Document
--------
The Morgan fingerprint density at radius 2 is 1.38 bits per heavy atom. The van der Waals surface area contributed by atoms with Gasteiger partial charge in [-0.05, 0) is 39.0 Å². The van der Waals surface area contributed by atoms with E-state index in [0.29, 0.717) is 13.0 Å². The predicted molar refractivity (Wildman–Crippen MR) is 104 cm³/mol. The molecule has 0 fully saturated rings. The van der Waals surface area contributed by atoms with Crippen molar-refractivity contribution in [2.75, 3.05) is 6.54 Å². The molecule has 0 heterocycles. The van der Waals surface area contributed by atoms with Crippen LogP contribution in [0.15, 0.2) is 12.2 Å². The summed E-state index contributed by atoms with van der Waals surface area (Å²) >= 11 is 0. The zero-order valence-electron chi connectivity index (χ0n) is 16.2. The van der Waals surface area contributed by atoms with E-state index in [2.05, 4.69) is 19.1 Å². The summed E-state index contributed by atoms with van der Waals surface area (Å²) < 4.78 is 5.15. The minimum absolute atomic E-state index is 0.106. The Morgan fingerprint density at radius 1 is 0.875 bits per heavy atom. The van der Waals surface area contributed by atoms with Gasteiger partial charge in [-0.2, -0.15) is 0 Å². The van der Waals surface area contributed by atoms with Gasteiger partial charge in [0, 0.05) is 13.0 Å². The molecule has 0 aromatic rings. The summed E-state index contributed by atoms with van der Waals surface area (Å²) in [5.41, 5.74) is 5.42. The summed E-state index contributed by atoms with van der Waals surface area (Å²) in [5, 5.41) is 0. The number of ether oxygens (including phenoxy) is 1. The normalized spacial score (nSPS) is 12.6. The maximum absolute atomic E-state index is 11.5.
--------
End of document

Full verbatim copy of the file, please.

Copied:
The Morgan fingerprint density at radius 2 is 1.38 bits per heavy atom. The van der Waals surface area contributed by atoms with Gasteiger partial charge in [-0.05, 0) is 39.0 Å². The van der Waals surface area contributed by atoms with E-state index in [0.29, 0.717) is 13.0 Å². The predicted molar refractivity (Wildman–Crippen MR) is 104 cm³/mol. The molecule has 0 fully saturated rings. The van der Waals surface area contributed by atoms with Crippen molar-refractivity contribution in [2.75, 3.05) is 6.54 Å². The molecule has 0 heterocycles. The van der Waals surface area contributed by atoms with Crippen LogP contribution in [0.15, 0.2) is 12.2 Å². The summed E-state index contributed by atoms with van der Waals surface area (Å²) >= 11 is 0. The zero-order valence-electron chi connectivity index (χ0n) is 16.2. The van der Waals surface area contributed by atoms with E-state index in [2.05, 4.69) is 19.1 Å². The summed E-state index contributed by atoms with van der Waals surface area (Å²) < 4.78 is 5.15. The minimum absolute atomic E-state index is 0.106. The Morgan fingerprint density at radius 1 is 0.875 bits per heavy atom. The van der Waals surface area contributed by atoms with Gasteiger partial charge in [-0.2, -0.15) is 0 Å². The van der Waals surface area contributed by atoms with Gasteiger partial charge in [0, 0.05) is 13.0 Å². The molecule has 0 aromatic rings. The summed E-state index contributed by atoms with van der Waals surface area (Å²) in [5.41, 5.74) is 5.42. The summed E-state index contributed by atoms with van der Waals surface area (Å²) in [5, 5.41) is 0. The number of ether oxygens (including phenoxy) is 1. The normalized spacial score (nSPS) is 12.6. The maximum absolute atomic E-state index is 11.5.